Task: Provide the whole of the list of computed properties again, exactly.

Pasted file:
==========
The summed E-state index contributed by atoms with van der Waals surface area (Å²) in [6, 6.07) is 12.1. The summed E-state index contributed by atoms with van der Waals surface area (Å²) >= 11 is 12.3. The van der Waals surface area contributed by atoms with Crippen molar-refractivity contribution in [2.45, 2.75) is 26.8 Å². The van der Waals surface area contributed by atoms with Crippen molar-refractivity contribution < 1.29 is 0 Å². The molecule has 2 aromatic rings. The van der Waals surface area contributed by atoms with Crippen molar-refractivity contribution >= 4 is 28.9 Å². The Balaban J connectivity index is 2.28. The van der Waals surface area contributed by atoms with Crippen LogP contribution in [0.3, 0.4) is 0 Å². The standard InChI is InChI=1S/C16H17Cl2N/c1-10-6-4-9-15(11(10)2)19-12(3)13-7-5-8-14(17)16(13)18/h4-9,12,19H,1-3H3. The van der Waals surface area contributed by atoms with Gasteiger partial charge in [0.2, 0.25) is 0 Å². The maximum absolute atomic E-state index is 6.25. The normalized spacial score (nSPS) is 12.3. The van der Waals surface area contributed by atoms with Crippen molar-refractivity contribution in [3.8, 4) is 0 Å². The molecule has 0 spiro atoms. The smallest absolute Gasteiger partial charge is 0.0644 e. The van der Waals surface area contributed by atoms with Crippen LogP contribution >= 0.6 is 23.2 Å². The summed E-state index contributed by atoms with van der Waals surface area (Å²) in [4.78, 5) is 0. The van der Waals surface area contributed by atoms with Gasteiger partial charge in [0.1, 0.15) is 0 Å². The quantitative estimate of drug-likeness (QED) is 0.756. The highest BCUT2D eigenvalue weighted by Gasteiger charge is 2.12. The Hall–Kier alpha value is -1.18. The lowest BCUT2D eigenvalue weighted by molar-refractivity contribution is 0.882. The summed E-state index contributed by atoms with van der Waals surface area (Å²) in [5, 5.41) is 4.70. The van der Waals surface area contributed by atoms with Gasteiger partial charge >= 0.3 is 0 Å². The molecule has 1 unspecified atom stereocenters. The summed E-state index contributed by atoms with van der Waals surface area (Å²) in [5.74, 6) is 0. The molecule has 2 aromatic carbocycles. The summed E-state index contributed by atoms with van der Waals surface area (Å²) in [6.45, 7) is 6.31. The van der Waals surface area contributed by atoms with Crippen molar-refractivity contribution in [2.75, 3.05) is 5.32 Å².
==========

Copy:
The summed E-state index contributed by atoms with van der Waals surface area (Å²) in [6, 6.07) is 12.1. The summed E-state index contributed by atoms with van der Waals surface area (Å²) >= 11 is 12.3. The van der Waals surface area contributed by atoms with Crippen molar-refractivity contribution in [2.45, 2.75) is 26.8 Å². The van der Waals surface area contributed by atoms with Crippen molar-refractivity contribution < 1.29 is 0 Å². The molecule has 2 aromatic rings. The van der Waals surface area contributed by atoms with Crippen molar-refractivity contribution >= 4 is 28.9 Å². The Balaban J connectivity index is 2.28. The van der Waals surface area contributed by atoms with Crippen LogP contribution in [0.3, 0.4) is 0 Å². The standard InChI is InChI=1S/C16H17Cl2N/c1-10-6-4-9-15(11(10)2)19-12(3)13-7-5-8-14(17)16(13)18/h4-9,12,19H,1-3H3. The van der Waals surface area contributed by atoms with Gasteiger partial charge in [0.2, 0.25) is 0 Å². The maximum absolute atomic E-state index is 6.25. The normalized spacial score (nSPS) is 12.3. The van der Waals surface area contributed by atoms with Crippen molar-refractivity contribution in [3.8, 4) is 0 Å². The molecule has 0 spiro atoms. The smallest absolute Gasteiger partial charge is 0.0644 e. The van der Waals surface area contributed by atoms with Crippen LogP contribution >= 0.6 is 23.2 Å². The summed E-state index contributed by atoms with van der Waals surface area (Å²) in [4.78, 5) is 0. The van der Waals surface area contributed by atoms with Gasteiger partial charge in [0.1, 0.15) is 0 Å². The quantitative estimate of drug-likeness (QED) is 0.756. The highest BCUT2D eigenvalue weighted by Gasteiger charge is 2.12. The Hall–Kier alpha value is -1.18. The lowest BCUT2D eigenvalue weighted by molar-refractivity contribution is 0.882. The summed E-state index contributed by atoms with van der Waals surface area (Å²) in [5, 5.41) is 4.70. The van der Waals surface area contributed by atoms with Gasteiger partial charge >= 0.3 is 0 Å². The molecule has 1 unspecified atom stereocenters. The summed E-state index contributed by atoms with van der Waals surface area (Å²) in [5.74, 6) is 0. The molecule has 2 aromatic carbocycles. The summed E-state index contributed by atoms with van der Waals surface area (Å²) in [6.45, 7) is 6.31. The van der Waals surface area contributed by atoms with Crippen molar-refractivity contribution in [2.75, 3.05) is 5.32 Å².